Although it’s still relatively new on the scene, Third Coast Grappling is a major player in competitive grappling. Its events regularly feature the top grapplers in the world competing in both superfights and tournaments. It’s most recent event, Third Coast Grappling 7, featured a stacked eight-man middleweight tournament that saw teenage phenom Mica Galvao submit three consecutive opponents to win gold. In a recent interview on the Open GuardCast, Third Coast Grappling’s President and founder Ryan McGuire spoke on a wide variety of topics, from the promotion’s relationship with FloGrappling, to McGuire’s relationship with Fight To Win’s Seth Daniels, to how to grow jiu-jitsu as a spectator sport, and much more.
Below are the highlights of that interview.
Earlier this year, Third Coast Grappling switched broadcast partners from FloGrappling to Fite TV. Currently, Third Coast Grappling events are available exclusively on Fite TV pay-per-view. McGuire spoke about the deterioration of the relationship between Third Coast Grappling and FloGrappling:
It was a very ugly time, and there was a lot of anger… It was a very stressful time. And Seth [Daniels], he told me himself, he felt threatened at the time by us. We were coming in, we were making all these waves with FloGrappling, they were giving us more coverage and doing all this stuff and kind of pushing him to the side. He’s not gonna get mad I’m saying this, it’s just the truth. We talked through it and there was some things that happened with Flo, where they were kind of trying to keep us apart. They didn’t want me and Seth becoming close or talking or sharing industry secrets. There was a lot of weird stuff going on at the time. It wasn’t something private that we were looking to leave at the end of this contract.
On gi vs. no-gi, and how that factors into the growth of jiu-jitsu as a spectator sport:
People are signing up in droves right now to train, but they’re signing up in gi classes, because the majority of people signing up are hobbyists and it’s an easier intro. Most people want to watch no-gi. The issue that people are having is that you have all these guys that are signing up to train in the gi, but most of the shows are being no-gi because generally that’s what people want to see… There’s kind of some dissonance right now in the sport, in the growth of the sport…
On making jiu-jitsu more widely available to grow the sport:
If you want to pirate our events, release it the day after, I don’t care. Get it out there. Get it out to as many people as you want. Download it illegally a million times, I don’t care. Literally get it out there. That’s the issue…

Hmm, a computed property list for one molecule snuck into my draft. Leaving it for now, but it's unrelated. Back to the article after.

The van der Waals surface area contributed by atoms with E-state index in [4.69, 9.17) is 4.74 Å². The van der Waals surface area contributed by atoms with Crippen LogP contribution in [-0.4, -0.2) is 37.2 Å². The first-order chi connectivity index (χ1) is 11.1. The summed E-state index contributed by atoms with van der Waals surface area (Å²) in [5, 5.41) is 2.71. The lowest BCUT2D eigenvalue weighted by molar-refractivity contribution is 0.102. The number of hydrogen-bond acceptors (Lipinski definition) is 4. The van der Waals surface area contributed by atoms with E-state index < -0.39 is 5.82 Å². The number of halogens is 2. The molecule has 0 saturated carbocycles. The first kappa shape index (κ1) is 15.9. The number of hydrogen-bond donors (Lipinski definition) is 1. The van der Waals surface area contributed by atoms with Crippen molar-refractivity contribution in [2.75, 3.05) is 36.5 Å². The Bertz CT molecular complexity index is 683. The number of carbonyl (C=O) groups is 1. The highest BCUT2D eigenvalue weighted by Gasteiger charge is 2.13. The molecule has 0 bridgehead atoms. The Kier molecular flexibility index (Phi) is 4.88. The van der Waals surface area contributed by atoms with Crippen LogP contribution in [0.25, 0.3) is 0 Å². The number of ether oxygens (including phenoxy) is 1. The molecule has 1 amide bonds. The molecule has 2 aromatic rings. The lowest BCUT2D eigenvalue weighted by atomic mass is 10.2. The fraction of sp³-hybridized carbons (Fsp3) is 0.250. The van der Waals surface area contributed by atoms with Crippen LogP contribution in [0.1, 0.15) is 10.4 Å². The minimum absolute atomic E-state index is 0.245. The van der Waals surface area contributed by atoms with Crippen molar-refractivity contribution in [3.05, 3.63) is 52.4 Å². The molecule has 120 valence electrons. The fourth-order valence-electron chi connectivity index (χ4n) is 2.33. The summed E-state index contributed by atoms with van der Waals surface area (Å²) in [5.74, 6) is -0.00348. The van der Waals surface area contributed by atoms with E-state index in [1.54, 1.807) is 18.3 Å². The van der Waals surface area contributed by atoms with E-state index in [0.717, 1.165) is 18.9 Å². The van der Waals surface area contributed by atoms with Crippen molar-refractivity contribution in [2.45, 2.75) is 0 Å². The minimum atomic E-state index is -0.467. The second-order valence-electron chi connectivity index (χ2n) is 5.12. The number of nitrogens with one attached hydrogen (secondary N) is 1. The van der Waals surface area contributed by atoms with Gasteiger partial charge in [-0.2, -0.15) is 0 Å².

Danaher Death Squad representative Oliver Taza was initially scheduled to compete at Third Coast Grappling 7. Taza pulled out of that event so that he could face Mica Galvao at Who’s Number One. In a surprising twist, Galvao would fill in for Taza at Third Coast Grappling, winning the tournament just a day after defeating Taza at Who’s Number One:
There is no hiding that [FloGrappling] were trying to counter-program our events. There has been multiple times that that has happened, the last two events especially… They put Oliver Taza, who was in our thing, they put him in a tough spot. They told him he can’t fight Mica Galvao if he competes for us still. Oliver is a great guy… He pulled out to fight Mica… After that happened, Andrew Tackett was gonna step in. He got really sick all of a sudden and it was just one thing after another, and I was finally like, you know what? I’m gonna go get Mica Galvao… Mica came over the next day and I’ve never seen anything like that. I’ve never seen anything like that in my life.
Recently, McGuire announced that he would be working alongside Fight To Win’s Seth Daniels, and Daniels would also be working with Third Coast Grappling. McGuire spoke on that relationship and what he envisions as the future for Third Coast Grappling:
Seth’s gonna be on the west coast, I want to be on the east coast. Seth is in Texas, I want to be in California. We eventually want to be in that cycle where we’re just crisscrossing the country and spreading the gospel. That’s how you get the hearts and minds… you’ve got to be out there everyday in the trenches… Doing something that actually contributes to the community, rather than a bunch of drama and BS and divisiveness. I’ll work with anybody, I don’t care who you are. After my experiences early on in the industry, it really taught me some lessons.
Recently, FloGrappling has seen a jump in popularity of its Who’s Number One events, prompting Fight To Win’s Seth Daniels to publicly complain about the lack of promotion for Fight To Win, another promotion that airs exclusively on FloGrappling.
FloGrappling is doing a great job with what they’re doing for jiu-jitsu and growing their brand and Who’s Number One. Personally, I think that’s all they should do. They should just kick everybody else off and do your own thing. Put your time and resources into all of it and stop spending your time and resources on things that are just causing problems for you. Because if I have a bunch of partners that are just messaging me because I’m not covering them enough everyday and I’m making my bread this way, I’m gonna cut those people out… I get it on the business side. But the way they went about it was kinda shady with some people, and it’s not my fight so I’m not going to get into it. Outside of one or two people over there, I got nothing but love for them.